An issue I specifically want to address is the long waiting periods for some families to get an assessment of need, AON, appointment for their child. This is a priority for me. I am very aware of the challenges to families with the waiting times for a child requiring an assessment of need. The HSE has made a number of changes to the process, such as a revised standard operating procedure and the appointment of network disability managers, but there are still many waiting too long. I do not want to allow waiting lists to continue to grow so I am pleased to announce to the House today that I have secured an additional, once-off €7.8 million in 2020, which will allow the HSE to address the current backlog of overdue assessments of need around the country. This work will begin immediately in accordance with individual plans set out in each CHO area.
Processes are under way to plan for the reintroduction of respite services for people with a disability and their families. The HSE has developed a roadmap for the reopening of disability respite services, which is now available on the HSE website. The HSE supports approximately 8,300 residential places for people with a disability under the national service plan. The plan also provides for an additional 64 emergency residential placements for allocation during the year.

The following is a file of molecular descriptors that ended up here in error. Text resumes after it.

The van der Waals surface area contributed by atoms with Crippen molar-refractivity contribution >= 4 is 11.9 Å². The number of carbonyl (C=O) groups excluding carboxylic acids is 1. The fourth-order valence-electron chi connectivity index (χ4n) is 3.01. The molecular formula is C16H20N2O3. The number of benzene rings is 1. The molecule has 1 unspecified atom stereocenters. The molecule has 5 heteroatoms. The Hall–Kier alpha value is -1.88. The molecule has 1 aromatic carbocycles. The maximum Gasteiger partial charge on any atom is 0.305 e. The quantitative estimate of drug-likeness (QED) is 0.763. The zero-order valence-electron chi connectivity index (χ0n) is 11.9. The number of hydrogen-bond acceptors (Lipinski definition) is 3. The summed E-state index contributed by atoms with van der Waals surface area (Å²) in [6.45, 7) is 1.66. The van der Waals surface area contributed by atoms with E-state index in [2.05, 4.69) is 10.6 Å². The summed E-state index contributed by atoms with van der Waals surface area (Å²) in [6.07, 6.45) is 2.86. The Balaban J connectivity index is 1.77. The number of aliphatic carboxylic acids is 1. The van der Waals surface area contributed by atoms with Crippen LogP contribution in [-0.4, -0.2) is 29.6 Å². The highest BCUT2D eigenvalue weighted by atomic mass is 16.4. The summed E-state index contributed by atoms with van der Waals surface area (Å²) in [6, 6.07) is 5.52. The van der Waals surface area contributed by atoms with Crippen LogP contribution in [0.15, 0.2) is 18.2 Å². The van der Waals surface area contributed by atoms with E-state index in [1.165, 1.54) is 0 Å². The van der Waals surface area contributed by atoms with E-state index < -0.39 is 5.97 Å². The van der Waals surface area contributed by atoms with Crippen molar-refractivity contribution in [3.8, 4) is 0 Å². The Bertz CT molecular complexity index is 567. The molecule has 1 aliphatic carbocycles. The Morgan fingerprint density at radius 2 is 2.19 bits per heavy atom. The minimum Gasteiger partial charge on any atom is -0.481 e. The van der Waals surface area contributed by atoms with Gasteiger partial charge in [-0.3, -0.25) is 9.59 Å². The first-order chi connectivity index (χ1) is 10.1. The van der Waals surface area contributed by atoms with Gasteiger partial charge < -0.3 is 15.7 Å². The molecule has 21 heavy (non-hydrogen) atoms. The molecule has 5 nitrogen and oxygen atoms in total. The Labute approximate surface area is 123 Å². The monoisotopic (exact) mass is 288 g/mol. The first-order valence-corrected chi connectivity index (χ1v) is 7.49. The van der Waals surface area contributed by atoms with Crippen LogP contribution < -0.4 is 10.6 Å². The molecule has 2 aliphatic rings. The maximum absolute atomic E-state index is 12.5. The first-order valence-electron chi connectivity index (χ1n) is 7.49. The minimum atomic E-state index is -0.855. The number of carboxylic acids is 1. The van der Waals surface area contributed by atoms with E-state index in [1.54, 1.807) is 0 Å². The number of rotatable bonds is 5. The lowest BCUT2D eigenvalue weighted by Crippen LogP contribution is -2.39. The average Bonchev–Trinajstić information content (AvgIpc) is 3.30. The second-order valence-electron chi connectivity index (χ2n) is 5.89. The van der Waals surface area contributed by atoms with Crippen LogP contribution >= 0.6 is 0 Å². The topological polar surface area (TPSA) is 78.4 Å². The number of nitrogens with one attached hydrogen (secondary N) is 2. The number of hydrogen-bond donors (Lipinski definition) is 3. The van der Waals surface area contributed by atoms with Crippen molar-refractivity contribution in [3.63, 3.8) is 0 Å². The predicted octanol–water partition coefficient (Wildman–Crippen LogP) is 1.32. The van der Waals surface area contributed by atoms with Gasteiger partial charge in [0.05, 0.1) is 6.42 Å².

Residential placements are provided on the basis of need and within available resources. The HSE engages with families to ensure those with the greatest need are prioritised. This has been a particular focus of the HSE during the Covid-19 emergency. In recognition of the additional pressures faced by many families, the HSE is providing 144 intensive in-home respite support packages for emergency cases this year. We will continue with the decongregation programme and move more people with disabilities from congregated settings to homes in the community with the necessary supports. Although there have been particular challenges this year, I am pleased that so far 52 people have moved to their new homes in the community.
The voluntary sector in the provision of health and personal social services to people with a disability is remarkable and we owe it a debt of gratitude. Its flexibility and collaborative approach in working with the HSE to respond to the challenges presented by the Covid-19 pandemic is brilliant. I am aware that a number of section 38 and section 39 disability organisations have reported they are facing financial challenges and have incurred deficits during this time. In recognition of this, the Minister, Deputy Donnelly, and I have asked the HSE to relieve section 38 and section 39 disability service providers of the obligation to achieve the 1% efficiency target set out in the 2020 national service plan. I look forward to listening to the contributions of my colleagues this afternoon and I thank them for their time.